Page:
Yet the altered image is not real. A search for the alleged tweet in questions shows that ABC News never shared such an image.

The fake image appears to have been edited into a screenshot of an actual tweet from ABC News after the real photograph was released.

Still, that hasn’t stopped the false claim from continuing to spread mainly among conservative users.

“The Mainstream media is an operating arm for the socialist agenda coming from the current administration,” another Twitter user wrote. “Of course they are going to make this Mexican look more white to fit their narrative. Disgusting…”

Many users even angrily tweeted at ABC News over the fabricated claim.

In a statement to numerous media outlets, ABC News confirmed that the altered image in question was never published to any of their social media platforms.

The conspiracy theory is just one of many that have surfaced since the tragic shooting took place. False claims that the shooting was a “false flag” by the government have also been prevalent, just as is the case after nearly every major tragic incident

Mikael Thalen


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👀 TODAY ONLINE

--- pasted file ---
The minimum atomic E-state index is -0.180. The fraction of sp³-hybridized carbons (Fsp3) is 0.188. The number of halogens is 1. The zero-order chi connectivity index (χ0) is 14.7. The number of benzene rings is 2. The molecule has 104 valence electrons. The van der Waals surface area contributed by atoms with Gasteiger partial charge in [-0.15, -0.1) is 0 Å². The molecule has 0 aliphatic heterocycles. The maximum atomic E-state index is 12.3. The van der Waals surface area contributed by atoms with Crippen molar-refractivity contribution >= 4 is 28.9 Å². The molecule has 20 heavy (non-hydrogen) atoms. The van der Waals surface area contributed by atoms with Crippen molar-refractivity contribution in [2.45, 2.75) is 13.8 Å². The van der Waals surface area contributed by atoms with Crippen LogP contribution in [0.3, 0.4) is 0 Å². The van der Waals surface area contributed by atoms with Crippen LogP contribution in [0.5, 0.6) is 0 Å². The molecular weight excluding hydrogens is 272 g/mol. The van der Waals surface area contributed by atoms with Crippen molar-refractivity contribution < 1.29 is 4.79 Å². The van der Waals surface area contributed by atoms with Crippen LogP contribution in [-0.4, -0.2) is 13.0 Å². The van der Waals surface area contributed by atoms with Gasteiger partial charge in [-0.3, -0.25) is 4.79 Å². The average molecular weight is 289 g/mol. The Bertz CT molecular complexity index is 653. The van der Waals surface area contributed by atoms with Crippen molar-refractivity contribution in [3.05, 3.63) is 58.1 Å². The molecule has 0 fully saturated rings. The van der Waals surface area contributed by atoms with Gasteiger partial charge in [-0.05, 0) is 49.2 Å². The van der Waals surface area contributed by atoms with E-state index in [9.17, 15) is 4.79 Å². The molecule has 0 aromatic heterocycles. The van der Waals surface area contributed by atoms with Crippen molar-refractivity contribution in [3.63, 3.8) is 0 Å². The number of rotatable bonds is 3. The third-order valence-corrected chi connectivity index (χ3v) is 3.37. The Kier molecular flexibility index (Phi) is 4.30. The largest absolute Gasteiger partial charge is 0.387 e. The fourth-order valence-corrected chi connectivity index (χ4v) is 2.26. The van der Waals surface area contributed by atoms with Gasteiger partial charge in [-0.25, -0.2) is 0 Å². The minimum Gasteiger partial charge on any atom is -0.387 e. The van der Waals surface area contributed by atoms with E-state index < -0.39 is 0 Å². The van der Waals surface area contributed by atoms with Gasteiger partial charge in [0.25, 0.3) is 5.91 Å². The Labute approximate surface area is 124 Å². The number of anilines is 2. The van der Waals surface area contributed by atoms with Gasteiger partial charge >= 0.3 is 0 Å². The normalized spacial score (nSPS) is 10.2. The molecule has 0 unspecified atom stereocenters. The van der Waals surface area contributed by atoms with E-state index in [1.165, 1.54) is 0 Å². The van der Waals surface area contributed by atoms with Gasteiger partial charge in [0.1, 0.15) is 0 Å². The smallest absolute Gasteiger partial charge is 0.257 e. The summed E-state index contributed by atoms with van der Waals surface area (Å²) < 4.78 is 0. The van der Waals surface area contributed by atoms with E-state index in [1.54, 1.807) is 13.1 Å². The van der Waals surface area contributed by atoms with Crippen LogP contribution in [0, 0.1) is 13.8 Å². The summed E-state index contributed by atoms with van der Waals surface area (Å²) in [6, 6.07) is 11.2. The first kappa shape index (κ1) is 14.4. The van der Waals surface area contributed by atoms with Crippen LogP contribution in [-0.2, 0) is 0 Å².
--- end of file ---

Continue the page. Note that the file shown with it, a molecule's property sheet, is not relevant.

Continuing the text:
Here are some key dispatches from across the ‘net. 

💄 A TikToker has gone viral after using the points system at Ulta to reduce her nearly $700 tab to just 34 cents

🏠 A video of an Airbnb host showing the massive damage left from a guest who stayed at her apartment for six months has gone viral. Some of the damage? A massive blood stain on the wall. 

📦 The popular e-commerce app Depop has come under fire after a TikToker claimed she never received multiple orders that she purchased. 

☎️ A T-Mobile customer’s multiple letters of complaints to the telecom company have gone viral after he shared a read-out of the text on TikTok. 

🥝 Creators in Pakistan say the country’s social media bans have stifled their growth. If you want to see more coverage like this, sign up for Passionfruit, the Daily Dot’s weekly creator economy newsletter

🎭 Actor Ray Liotta is being remembered for a meme legacy and his plethora of roles after he death. Michelle, our culture reporter, breaks down the tributes that have come from around the world. 

🎵 Ready to get into vinyl? These beginner record players will spin you right round, baby.*

💸 A celebrity skincare expert has gone viral after alleging that Kanye West never paid her for a facial

🔍 To mark the fourth anniversary of the first QAnon drop on 4chan, the Daily Dot tells stories about Q that haven’t been looked at. 

*The Daily Dot may receive a commission in connection with purchases of products or services featured here.


👋 BEFORE YOU GO

A TikToker has shared a DoorDash experience where she accidentally ordered food from a strip club on a company credit card. Her story has quickly gone viral, racking up more than 1 million views in just a few days. 

blonde woman happily yelling (l) doordash logo (c) blonde woman looking confused (r)
@mswizzle1105/Tiktok

Now Playing: 🎶Wonderwall” by Oasis🎶